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3 min read

Gothic Reprieve

Gothic Reprieve

Today I passed a building. In a suburban environment this shouldn't even rank as noticeable, let alone the start of an article. But what struck me was how dull and quotidian it was. As though it had been stuck onto the landscape by a draftsman in need of a decent ruler.

Walking on, I recalled the words of Coleridge:

The principle of the Gothic architecture is infinity made imaginable. - Samuel Taylor Coleridge

Musing on how the building I passed was the very antithesis of the Gothic, I found myself recalling some of the majestic architecture of the past: a Gothic Reprieve from the mundane of the modern.

A potted history

The term 'gothic' was originally a term of disdain. As ever, all that is now 'old' once was a new invention. The style developed and flourished between about 1140 and 1520 and was, at the time, considered the antithesis of everything for which the Renaissance stood. Contemporaries decried the Gothic as superstitious, violent, disordered. The very symbol of what was misnamed the 'dark ages.' Though unconnected to the peoples from the benighted north, who sacked Rome in 410 AD, the allusion to barbarianism stuck.

Perhaps the most interesting element about Gothic architecture is the prolific way in which its makers and innovators spawned new modes. To sample but a handful, there was early, flamboyant, geometric and perpendicular. Some of the finer examples of which are to be found in Paris, Salamanca, Lincoln and Gloucestershire:

Early Gothic at Soissons Cathedral, France
Early Gothic at Soissons Cathedral, France
Flamboyant Gothic at Salamanca Cathedral, Spain
Flamboyant Gothic at Salamanca Cathedral, Spain
Geometric Gothic at Lincoln Cathedral, England
Geometric Gothic at Lincoln Cathedral, England
Perpendicular Gothic at Gloucester, England
Perpendicular Gothic at Gloucester, England

Looking at the images above, it requires little imagination to apprehend why Coleridge saw infinity in the architecture. But behind the infinite is the notion of the sacred eternal. Perhaps this is because few examples of Gothic architecture have survived which are not churches. An example of use conferring meaning. Perhaps it is because the nineteenth-century religious revival was closely allied to the accompanying Gothic revival, in which the unconsecrated (town halls, hospitals and railway stations) were made to feel like sacred structures. In the industrial age, God was seen to be in the products of industrialism: enlightened technology.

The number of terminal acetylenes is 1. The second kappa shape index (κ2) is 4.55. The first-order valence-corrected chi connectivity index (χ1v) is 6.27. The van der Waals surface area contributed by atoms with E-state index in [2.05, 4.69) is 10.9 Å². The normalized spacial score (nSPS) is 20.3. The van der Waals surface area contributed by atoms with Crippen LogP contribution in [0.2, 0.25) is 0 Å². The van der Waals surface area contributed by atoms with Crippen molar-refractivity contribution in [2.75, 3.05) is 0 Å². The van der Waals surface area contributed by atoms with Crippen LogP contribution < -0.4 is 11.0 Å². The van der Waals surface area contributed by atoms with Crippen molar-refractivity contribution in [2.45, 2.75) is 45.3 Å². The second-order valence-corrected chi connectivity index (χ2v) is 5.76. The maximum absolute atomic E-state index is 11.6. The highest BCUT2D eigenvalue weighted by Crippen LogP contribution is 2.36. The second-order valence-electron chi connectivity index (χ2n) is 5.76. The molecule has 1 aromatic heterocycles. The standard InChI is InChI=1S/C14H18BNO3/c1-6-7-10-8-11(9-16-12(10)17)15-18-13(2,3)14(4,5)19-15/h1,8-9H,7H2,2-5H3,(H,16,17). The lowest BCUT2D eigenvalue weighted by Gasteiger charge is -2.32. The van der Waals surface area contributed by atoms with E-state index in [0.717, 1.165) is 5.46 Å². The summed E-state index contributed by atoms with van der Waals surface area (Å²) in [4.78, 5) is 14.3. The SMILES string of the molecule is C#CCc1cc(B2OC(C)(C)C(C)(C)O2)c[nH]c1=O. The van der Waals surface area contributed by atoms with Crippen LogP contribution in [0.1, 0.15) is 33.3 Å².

This is a notion our age has been equally quick to adopt, as the digital realm has become the new temple for many. Perhaps you have noticed a Gothic revival of our times in digital form - the infinity of the world wide web, the sacred eternal of digital rights and the enlightened technology which facilitates this sacred infinite.

Good night and good luck.


Cover image credit: 'The cloisters at Gloucester Cathedral' by Christopher JT Cherrington - Own work, CC BY-SA 4.0, https://commons.wikimedia.org/w/index.php?curid=72728269

Early Gothic as Soissons Cathedral, France by Jean-Pol Grandmont - Own work, CC BY-SA 3.0, https://commons.wikimedia.org/w/index.php?curid=28626796

Geometric Gothic at Lincoln Cathedral, England by Tilman2007 - Own work, CC BY-SA 3.0, https://commons.wikimedia.org/w/index.php?curid=35516448

Flamboyant Gothic at Salamanca Cathedral, Spain by xiquinhosilva from Cacau - 68532-Salamanca, CC BY 2.0, https://commons.wikimedia.org/w/index.php?curid=84175525

Perpendicular Gothic at Gloucester, England by Diliff - Own work, CC BY-SA 3.0, https://commons.wikimedia.org/w/index.php?curid=34005236


This post is day 071 of my #100DaysToOffload challenge. If you want to get involved, you can get more info from 100daystooffload.com.

Posted in: 100DaysToOffload, Thoughts, Architecture